Window Seat Media and Senior Services are collaborating on an oral history project, called The Third Thirty, that gathers and shares stories from South Sound elders. Participants learn the art and practice of oral history, build their listening and interviewing skills, and consider the ethical issues of gathering and sharing other peoples’ stories. Each participant interviews a community member, transcribes the interview in full, and then edits the transcript into a short, cohesive story to be added to the collection.
In 2020, we have been collecting stories from South Sound elders who have contributed to the creative, socially engaged spirit of Olympia – from the arts to agriculture to public policy and community organizing. More specifically, we’re curious about those elders who were either living here or were drawn here between the late 1960s through the 1980s. The community went through a significant transformation during this time – from a community rooted in its place as the State Capitol, a transportation hub, and its traditional waterfront industry, to an incubator for creativity and social engagement that Olympia continues to celebrate as a central part of its identity today. We’re curious about what made this time so fertile, and how reflecting on this moment can help us understand who we are and how we want to live together in Olympia today. The project will culminate in a conversation series, in partnership with the City of Olympia, and an exhibit. The stories live on in the WSM archive. The project is funded by the Thurston County Heritage Grant Program and the City of Olympia.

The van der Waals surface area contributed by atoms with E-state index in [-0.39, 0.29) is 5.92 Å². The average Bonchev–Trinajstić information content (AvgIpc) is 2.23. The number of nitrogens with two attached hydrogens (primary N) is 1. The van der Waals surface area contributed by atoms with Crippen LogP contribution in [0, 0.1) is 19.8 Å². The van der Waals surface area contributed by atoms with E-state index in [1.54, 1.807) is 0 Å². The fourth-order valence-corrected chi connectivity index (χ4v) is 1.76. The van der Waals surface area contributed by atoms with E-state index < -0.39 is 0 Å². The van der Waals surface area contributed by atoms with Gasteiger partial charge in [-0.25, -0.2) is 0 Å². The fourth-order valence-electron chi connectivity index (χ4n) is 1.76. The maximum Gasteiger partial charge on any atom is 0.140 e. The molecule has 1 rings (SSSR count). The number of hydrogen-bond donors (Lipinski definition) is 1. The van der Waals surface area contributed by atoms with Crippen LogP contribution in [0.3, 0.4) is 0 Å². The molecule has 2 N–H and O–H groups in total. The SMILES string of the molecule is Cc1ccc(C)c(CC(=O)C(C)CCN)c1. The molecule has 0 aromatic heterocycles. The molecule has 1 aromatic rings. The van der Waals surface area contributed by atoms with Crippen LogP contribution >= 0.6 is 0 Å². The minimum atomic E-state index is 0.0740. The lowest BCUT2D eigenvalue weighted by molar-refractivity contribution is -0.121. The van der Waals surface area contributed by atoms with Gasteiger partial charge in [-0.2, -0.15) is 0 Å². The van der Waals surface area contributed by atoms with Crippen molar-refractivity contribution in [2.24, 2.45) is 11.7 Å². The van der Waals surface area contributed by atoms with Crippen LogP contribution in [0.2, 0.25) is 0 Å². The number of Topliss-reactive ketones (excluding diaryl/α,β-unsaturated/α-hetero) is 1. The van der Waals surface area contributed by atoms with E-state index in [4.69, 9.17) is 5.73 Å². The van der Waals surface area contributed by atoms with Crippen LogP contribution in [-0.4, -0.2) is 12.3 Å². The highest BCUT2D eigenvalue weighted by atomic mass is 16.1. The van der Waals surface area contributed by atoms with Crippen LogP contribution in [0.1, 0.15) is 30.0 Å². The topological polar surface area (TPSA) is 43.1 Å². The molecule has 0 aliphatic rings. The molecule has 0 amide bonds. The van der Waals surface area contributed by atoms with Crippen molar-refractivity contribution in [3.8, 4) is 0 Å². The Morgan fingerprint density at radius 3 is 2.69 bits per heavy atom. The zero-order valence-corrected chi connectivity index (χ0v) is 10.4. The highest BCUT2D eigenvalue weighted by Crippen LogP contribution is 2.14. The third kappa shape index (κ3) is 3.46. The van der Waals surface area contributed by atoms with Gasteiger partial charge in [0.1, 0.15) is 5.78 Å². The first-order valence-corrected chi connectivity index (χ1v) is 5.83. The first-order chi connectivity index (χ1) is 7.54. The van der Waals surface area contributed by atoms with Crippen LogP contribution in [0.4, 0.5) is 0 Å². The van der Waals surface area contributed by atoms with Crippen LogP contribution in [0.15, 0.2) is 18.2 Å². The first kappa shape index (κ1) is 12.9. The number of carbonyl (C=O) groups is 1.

No Cost. Grant Funded.
Thursdays, 10:00 – 12:00 pm
Contact Elaine at firstname.lastname@example.org or visit www.windowseatmedia.org.
Your Teacher: Elaine is a multimedia storyteller and educator. She loves working with the community to gather and share stories to spark conversation and deepen our understanding about ourselves and others. Elaine the Curator of Community-Based Storytelling at Window Seat Media and is an adjunct faculty at The Evergreen State College and. Visit www.windowseatmedia.org to learn more.